How-To: Leak Down Test, DIY Build

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Why perform a leak down test?

A leak down test is performed after low and/or varying results (more than 10%) from a compression test, or to get an idea of the measurable amount of leakage a motorcycle engine may have. A leak down test may be your only option of assessing engine condition if your motorcycle has an automatic de-compression valve or mechanism. Most modern 4 stroke motocross bikes have this feature to ease starting.


What does a leak down test do?

A leak down test will pressurize the engine through the spark plug hole while at top dead center (TDC). When at TDC, all intake and exhaust valves will be closed, and the piston will be at the top of its stroke. The only way air pressure can escape is through the valves, piston rings, and head gasket.


So what is considered acceptable leakage?

  • Leakage under 5% indicates engine in excellent condition
  • Leakage up to 15% indicates engine in good condition
  • Leakage above 15% indicates that engine components are worn


How-To: DIY Leak down tester

The easiest and cheapest leak down tester may already be in your toolbox. You can take the hose from your compression tester and simply remove the Schrader valve from one end.  The disadvantage with this method is that you can’t assign a value or percentage of leak in the system since no gauge is present.

I’ve decided to make my own leak down tester since some units can run well over $100. Below is a picture and video of how to make one. Everything can be purchased locally and will take you around 30min to build.


Motorcycle leak down tester DIY how to build



The key to the leak down tester is to make a restriction between the pressure regulator and pressure gauge.  I used 5min epoxy and plugged the brass nipple about ¼-1/2” deep. After the epoxy dries, use a .040” (#60 drill bit) drill bit and drill through the epoxy.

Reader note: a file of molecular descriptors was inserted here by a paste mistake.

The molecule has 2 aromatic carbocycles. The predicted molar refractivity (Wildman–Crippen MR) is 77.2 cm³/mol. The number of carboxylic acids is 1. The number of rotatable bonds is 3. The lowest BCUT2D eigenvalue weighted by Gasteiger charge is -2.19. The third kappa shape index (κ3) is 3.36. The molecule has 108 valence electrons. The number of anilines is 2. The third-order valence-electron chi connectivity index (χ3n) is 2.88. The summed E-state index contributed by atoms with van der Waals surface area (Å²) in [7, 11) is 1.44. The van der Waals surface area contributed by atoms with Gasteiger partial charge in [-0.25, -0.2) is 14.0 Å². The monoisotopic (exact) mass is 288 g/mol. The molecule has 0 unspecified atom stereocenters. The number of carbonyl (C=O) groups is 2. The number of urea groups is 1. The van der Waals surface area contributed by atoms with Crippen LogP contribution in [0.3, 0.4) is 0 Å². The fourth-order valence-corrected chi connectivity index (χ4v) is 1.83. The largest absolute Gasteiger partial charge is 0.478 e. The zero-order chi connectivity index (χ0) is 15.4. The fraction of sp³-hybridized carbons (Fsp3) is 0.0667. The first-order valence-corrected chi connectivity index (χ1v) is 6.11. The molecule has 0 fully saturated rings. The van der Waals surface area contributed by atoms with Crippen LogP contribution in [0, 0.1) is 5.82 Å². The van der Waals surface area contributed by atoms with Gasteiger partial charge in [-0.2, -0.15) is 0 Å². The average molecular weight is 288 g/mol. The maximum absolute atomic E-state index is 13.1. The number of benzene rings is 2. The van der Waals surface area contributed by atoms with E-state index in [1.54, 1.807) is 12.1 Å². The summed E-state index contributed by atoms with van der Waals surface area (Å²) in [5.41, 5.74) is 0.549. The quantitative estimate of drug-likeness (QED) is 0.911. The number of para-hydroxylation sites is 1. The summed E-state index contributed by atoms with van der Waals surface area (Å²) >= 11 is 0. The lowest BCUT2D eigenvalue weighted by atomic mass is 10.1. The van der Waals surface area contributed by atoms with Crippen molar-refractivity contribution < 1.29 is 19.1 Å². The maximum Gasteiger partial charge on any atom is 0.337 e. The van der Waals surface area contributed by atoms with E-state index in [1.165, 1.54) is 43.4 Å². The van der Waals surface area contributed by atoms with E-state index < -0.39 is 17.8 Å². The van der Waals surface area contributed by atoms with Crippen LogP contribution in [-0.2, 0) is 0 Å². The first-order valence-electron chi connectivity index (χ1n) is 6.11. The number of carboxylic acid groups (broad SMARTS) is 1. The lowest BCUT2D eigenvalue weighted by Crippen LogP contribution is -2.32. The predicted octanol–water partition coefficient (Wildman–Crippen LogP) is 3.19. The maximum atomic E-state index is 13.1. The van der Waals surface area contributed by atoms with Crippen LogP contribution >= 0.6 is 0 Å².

You can also use the pressure gauge from your compression tester on a quick connect to save a bit of money. You should have a compression tester anyway if you have moved onto leak down testing.


How-To perform a motorcycle leak down test?

The process to perform this test is really easy.  The engine should be COLD during testing.

  1. Bring engine to top dead center (TDC). Refer to your service manual for this procedure.
  2. Put motorcycle in high gear and have a helper apply rear brake.
  3. Remove spark plug(s). Remove Schrader valve from compression tester hose and insert into plug hole.
  4. Hook up leak down tester to 120psi air supply. Regulate leak down tester pressure to 100psi.
  5. Connect compression hose to leak tester. Record pressure on leak down tester.
  6. Use a mechanics stethoscope to listen for leaks in air intake, exhaust, and crankcase. Look under radiator cap for air bubbles indicating a bad head gasket.

NOTE: Do not have any hand tools attached to engine as it may rotate under pressure.



Leakage will be 100psi minus recorded pressure.  For example, let’s say we get 90psi, 100psi -90psi equals 10psi, or 10% leakage.


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  • cale

    im trying to test an old virago motor. how would i perform this test with the engine out of the bike and not hooked to anything? do i need to rig the starter?



    • Matthew

      Cale, roll the motor over to TDC on the cylinder you want to test. You may need to use lower pressure if 100PSI causes the engine to rotate. Rotate the motor over with a wrench.

  • Charlie

    Matt, your leak down tester is a pretty cool tool. One question though, why did you drill the hole in the restrictor with a #60 or 0.040 drill and not some other size?


    • Charlie,

      The orifice size is a FAA spec I found here:

      • Charlie

        Matt, thanks for the info on the restrictor hole size. Got the tester made and it works great. However, one of the hardest things to do was locate 2 gauges that read the same. I had a nice high quality 2-1/2″ glycerin filled gauge with a stainless steel case. I tried all of the other gauges I had and none read a pressure even close to the glycerin filled one so I bit the bullet and purchased another glycerin filled one like the first one. Readings are now the same!

        • Charlie,

          I now use only one gauge on my setup. Set up pressure prior to hooking up to engine and just measure difference afterwards. Also, you may find that higher pressures will rotate the motor, so you might have to use a lower initial pressure.

          • Charlie

            Thanks Matt, that sounds like a good idea, I’ll give it a try and let you know how it works out.